Moderated Discussion Areas
ContinuousWave: The Whaler GAM or General Area
|Author||Topic: Bottom Paint|
posted 06-29-2001 04:07 PM ET (US)
I would like to know if the value of a Whaler should be effected if it has bottom paint on it.
The reason I ask is that many of you trailer your boats as I would ,and I don't think you guys would like to have the bottom painted. I totally understand if you keep it in the water that you would want it. However, I am looking at a boat this weekend that is painted and want your opinion if bottom paint should be looked at as a detractor to the value of the boat. The boat is a 1992 Montauk. Thanks. Jay
posted 06-29-2001 04:39 PM ET (US)
It would depend on where you live. If you NEVER plan on putting it in salt water and leaving it overnight on a mooring, or dockside for a couple of days in the ocean, then I guess you don't want bottom paint. Once a year we trailer down to the Outer Banks for a week or so, and I guess the paint keeps the green guys off. Otherwise we trailer exclusively and we don't need it.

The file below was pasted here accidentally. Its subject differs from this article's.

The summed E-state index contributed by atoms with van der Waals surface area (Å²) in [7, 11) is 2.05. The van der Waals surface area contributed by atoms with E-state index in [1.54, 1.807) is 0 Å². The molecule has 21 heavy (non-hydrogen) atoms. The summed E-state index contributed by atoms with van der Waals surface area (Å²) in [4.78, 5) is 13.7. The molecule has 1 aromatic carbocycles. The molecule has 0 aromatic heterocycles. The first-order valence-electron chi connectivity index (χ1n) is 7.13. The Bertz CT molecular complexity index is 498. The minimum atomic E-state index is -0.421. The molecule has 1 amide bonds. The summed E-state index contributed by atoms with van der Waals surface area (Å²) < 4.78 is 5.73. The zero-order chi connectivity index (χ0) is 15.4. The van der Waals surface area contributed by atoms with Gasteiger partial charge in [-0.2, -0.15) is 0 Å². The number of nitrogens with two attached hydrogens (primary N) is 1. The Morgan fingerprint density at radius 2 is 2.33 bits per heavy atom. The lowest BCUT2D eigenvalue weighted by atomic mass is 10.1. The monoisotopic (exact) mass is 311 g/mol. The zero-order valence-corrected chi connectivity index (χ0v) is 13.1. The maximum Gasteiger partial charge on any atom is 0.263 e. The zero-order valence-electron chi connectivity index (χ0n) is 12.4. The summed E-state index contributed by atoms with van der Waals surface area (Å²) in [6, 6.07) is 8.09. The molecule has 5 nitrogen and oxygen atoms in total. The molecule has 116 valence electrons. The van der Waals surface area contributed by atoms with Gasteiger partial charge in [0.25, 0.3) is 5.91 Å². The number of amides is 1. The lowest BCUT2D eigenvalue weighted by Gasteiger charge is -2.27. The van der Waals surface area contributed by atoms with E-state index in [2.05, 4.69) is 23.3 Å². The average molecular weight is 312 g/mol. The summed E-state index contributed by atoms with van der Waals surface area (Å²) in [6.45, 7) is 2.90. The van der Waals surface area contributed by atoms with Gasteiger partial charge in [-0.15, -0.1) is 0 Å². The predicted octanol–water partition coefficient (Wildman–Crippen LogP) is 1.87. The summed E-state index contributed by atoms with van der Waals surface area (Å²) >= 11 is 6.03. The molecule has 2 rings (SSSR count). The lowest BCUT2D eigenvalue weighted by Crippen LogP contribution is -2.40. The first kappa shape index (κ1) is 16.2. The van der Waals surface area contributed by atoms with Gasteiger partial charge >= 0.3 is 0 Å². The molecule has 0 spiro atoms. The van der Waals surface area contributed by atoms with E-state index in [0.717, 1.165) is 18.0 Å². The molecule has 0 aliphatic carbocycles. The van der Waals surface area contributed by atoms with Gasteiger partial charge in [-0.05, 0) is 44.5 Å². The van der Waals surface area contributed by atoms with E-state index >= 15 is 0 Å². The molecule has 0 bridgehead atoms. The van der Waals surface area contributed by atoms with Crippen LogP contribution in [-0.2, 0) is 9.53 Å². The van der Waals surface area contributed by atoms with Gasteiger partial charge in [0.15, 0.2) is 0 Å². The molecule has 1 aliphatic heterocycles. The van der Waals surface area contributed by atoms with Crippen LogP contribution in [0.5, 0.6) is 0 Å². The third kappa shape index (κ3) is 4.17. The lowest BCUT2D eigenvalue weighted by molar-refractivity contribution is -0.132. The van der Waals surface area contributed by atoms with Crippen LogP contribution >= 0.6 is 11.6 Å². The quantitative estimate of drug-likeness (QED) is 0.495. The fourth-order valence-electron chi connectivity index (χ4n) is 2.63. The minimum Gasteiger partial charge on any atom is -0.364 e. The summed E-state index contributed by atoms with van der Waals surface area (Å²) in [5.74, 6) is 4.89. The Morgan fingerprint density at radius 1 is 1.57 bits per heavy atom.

But there are an equal number of owners who moor or tie the boat off for the summer, and bottom paint is a necessity. It's the first thing they do to a new boat, and bottom paint is expensive.
So I think bottom paint is a plus or a minus, depending on how and where you'll use the boat. Once it's on though, it's like a tattoo: it's there. JMHO.
posted 06-29-2001 05:50 PM ET (US)
as a coincidence, I was at my local BW/Searay dealer here on the hudson the other day and they were preping a 16 Dauntless for delivery. They had mounted a DF with transducer and painted the bottom. Come to find out that the buyer was going to keep it on a trailer and the dealer had to find him a new boat. Now the same dealer is discounting the painted boat even more than the cost of the bottom paint (I think they charged about $325.00).
I have been experiencing the same thing, I have been looking at 18 Dauntlesses for the last few weeks and the guys without paint all praise their gleaming foctory original bottoms, while the dealers with painted bottom boats list that among the boats options. For me it is an asset as I live up the Hudson in brackish water and the boat stays in a slip all season. I have seen people not paint their bottoms and haul the boat every 4 weeks or so, but the white gel coat never comes totally clean. I seem to remember an antifouling wax, has anyone ever used this? does it work? how often to apply?
posted 06-29-2001 06:28 PM ET (US)